The Tennessean from Nashville, Tennessee on March 10, 1940 · Page 55
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The Tennessean from Nashville, Tennessee · Page 55

Nashville, Tennessee
Issue Date:
Sunday, March 10, 1940
Page 55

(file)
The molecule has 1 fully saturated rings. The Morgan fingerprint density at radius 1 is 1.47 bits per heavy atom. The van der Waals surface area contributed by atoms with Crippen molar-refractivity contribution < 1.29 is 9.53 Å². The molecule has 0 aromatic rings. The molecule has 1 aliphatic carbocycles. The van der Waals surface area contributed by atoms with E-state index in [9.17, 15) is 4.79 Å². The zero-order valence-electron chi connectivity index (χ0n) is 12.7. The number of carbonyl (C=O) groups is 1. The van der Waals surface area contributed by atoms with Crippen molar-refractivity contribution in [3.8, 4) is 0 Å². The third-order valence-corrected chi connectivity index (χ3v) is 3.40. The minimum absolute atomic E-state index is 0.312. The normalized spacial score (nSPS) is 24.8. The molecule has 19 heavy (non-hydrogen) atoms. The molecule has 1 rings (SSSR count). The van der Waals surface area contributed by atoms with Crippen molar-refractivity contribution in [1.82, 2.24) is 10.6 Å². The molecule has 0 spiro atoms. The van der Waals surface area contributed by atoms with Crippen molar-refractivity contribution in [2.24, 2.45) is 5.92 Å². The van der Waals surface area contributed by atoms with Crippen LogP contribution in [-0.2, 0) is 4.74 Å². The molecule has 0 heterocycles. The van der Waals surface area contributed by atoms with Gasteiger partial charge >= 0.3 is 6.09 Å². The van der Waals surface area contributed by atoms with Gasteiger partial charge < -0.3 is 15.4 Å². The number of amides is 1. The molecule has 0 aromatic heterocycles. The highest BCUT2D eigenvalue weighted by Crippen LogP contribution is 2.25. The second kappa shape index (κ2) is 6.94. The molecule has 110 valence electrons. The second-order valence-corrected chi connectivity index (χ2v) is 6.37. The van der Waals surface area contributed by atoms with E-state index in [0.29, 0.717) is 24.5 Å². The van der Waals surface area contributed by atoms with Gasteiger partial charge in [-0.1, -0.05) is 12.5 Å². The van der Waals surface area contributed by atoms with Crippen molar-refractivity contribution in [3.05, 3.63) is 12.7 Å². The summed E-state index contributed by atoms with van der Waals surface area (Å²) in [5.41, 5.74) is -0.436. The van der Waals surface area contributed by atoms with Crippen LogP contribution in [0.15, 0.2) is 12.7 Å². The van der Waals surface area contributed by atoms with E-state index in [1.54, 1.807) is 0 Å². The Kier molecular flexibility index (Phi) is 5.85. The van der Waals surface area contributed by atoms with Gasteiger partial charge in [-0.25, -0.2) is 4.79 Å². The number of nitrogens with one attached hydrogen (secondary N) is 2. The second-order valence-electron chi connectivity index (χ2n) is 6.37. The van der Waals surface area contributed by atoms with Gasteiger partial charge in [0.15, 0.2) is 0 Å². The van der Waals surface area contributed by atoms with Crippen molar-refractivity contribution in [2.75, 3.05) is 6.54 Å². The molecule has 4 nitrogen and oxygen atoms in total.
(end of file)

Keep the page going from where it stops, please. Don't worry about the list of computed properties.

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v ) y.v jujA ;lflMIII WW llll, or Pieces-Is and All Ijer's Black sf Famous 7A Treasure Map That Led Explorer, Wilklns to the Flood Hoard. There Is Evidence, He Writes, That It Was Made by James Caesar, Flood's Mate and Quartermaster, Whom Flood Thought He Had Killed on the Island, But Who Lived to Kill Flood. Copyright by Harold T. Wilkins. -wT. w ji . Curious Old Engraving Found by Mr. Wilklns f pit. of Turtle Gatherers, and In Which Were Some 7 ji. J fj of the Clues to Flood's Treasure. I am I. iv;o-"l; bneer of Hispcniola, as San Domingo Was These Meat-Curers nere urtven uesperaie. fruilties of the Spaniards and Became the rates. From a Print in the "History of Buccancers"First Edition of 1744. .; The Spaniards, jealous of anyone beside them-1ves having a foothold In America, decided to riA of hn fr harmless buccaneers. .They rove them out of Hispaniola, and to make sure 'lev would not return killed off all the wild cattle. rhis was a serious mistake, for those half-savage hen had to look for some other means of existence hey .1oied the freebooters -and began tne great irind" of nimrv which was the cnse of the de pletion of Spanish power in the West Indies. nt ih coaster oointed out the Rio Beuay Where Captain Kidd had moored the Que- gh Merchant before ne sauea jor rw ui, ventually Execution Dock, in the sloop Antonio, those of a palm. Ater we slid under tne lee or oavona uifau uuw lagues from which is Santa Catarina isiana. - It was off a lonely creek, west of Santa CaU ina that we found clues to the mysterious halfe fonno hai " Aa I nronose to make another trip hor. T will nnlv aav that the bav is located some where between Santa Catarina and the Bahia de k'umbaa. We hired a Negro fisherman to put us ashore n the sweeping crescent of coral sand In the bay. Ie was not keen on the job; the place was shunned y natives wno swore n was nauniea. ne wia hat some Negroesl close tnsnore one morning, aw on the beach a queer-looking man in out-andish dress. He beckoned them to land, but hey saw his eyes, black and cold, and hesitated, le beckoned them to follow him up the beach. Chen seemed to vanish. "Well, I'll be damned," exploded H. P. when e heard this. "I've been dreaming of a chap like hat night after night" Our boatman's eyes stuck out like organ stops ipd he began to shake. But we persuaded the fisherman to land us, and no sooner did we step out of his boat than he backed water hastily and rested on his oars a good two hundred yards out near the opening in the reef . ' We gazed across the wide beach hemmed in by coral reefs. It was high tide. Overhead the sun burned like a bolt of incandescent flame, and the sky was fathomless blue, unstained by the smallest cloud. Outside the reef the- Caribbean crashed cn the coral in regular diapason. There was not a moving thing except ourselves and the boatman, a small, black blot in the brilliant green, blue and amethyst of the bay. We shouldered picks, spades. H. P. patted his pocket where reposed a compass. I carried measuring rod and line, a number of sharpened sticks and, optimistically, a bucket to hold the treasure in. Close to the eastern horn we found the first boulder, drilled. Making allowance for magnetic variation we set our course and measured off the ground. At the first twenty-five-yard mark we drove a sharpened stick, and, as we did so turned up a nest of five turtle eggs. Then we moved fifty feet N. and 8 feet W. Here we came upon a second boulder buried in the sand, also drilled. From that boulder we measured 20 feet N. E. whick-brouehtjis-to thejnouth-of -a little brook, splashing over white and colored pebbles out of a green arcade of brilliant trees and bushes ablaze with blossoms. The "coco palm" of the chart had vanished. Caribbean hurricanes, natural decay, insects could account for that But tnere sure enough were gray and almost petrified roots that might have been w . ' MIA H. P. now drew out his "dowser," or divining rod. ' i' , . . "If there's anything here, this'U find It," he declared. Slowly quartering the ground, he cast around gradually widening the circles he paced about the palm roots. Suddenly, his rod violently dipped downward. "Here it is," he roared. I drove in a stake. We plunged our picks in the earth, digging like demons. Sand flew until the hole was surrounded ; by a respectable heap. , "Hi! What's this?" H. P. danced in the hole, brushing dirt, from something. It was a bit 6f rotted wood. "I'll swear that's black oak," he said slowly. Frantically we spaded up a layer of the stuff, rotted and soft with age. insects fastened on us, but we didn't even notice their stings. Below the wood we found a layer of compact brown fiber. Probably cocoanut husk put there to keep water from whatever was below. We ripped that fiber out like madmen and my pick drove deep into the earth and jarred on something that made me howl with the sudden unexpectedness of the shocli. "It's iron," I gasped as soon as my teeth went off ' ' "Now careful, careful. Must go steady," soothed H. P., who was shaking like a leaf. Delicately we enlarged the hole until we had cleared the top of a chest banded with iron. "Got it!" he howled. , Then his smile faded "Look!" " ..-.v.''1 ,- The sand around the box was filling with water. "Quick, get it out!" We jumped into the hole and gripped Iron loop handles in the top of the chest We jerked madly. Something gave way beneath our feet - The top of the chest came away, the sides seemed to cave in l'ke a concertina; water welled tip in a strong flood. We barely had time to scramble out of the excavation when a great hole gaped at our feet; the chest crashed into utter blackness and disappeared. 1 We stood like fools, the' lid of the chest in our ' hands ; the rest of the chest and its contents dropped into some subterranean cave. We dropped a plummet and line In the hole and found no bottom at .two hundred and fifty feet "Oh, well," said H. P. "It's the luck of the game, I suppose. Have some rum."; He held out (Continued on Page 15) "Caesax Snatched Bis Knife and Reached Down for the Terrified Captain Flood, Who Was Banging on ' to the Treasure Chest. Flood Gave a Convulsive Bound and Gripped Caesar About One Ankle. Then Was a WUd Yell as the Two Men, Locked Together, Went Flashing Down the Precipice. After Them the Great Chest Fell, Crashed on the Ledge and Burst Open, and Gold Cups, Coins and Jewels' Danced In the Surf Until the Cleansing Sea Came In and Covered the" Broken Bodice and the Treasure,"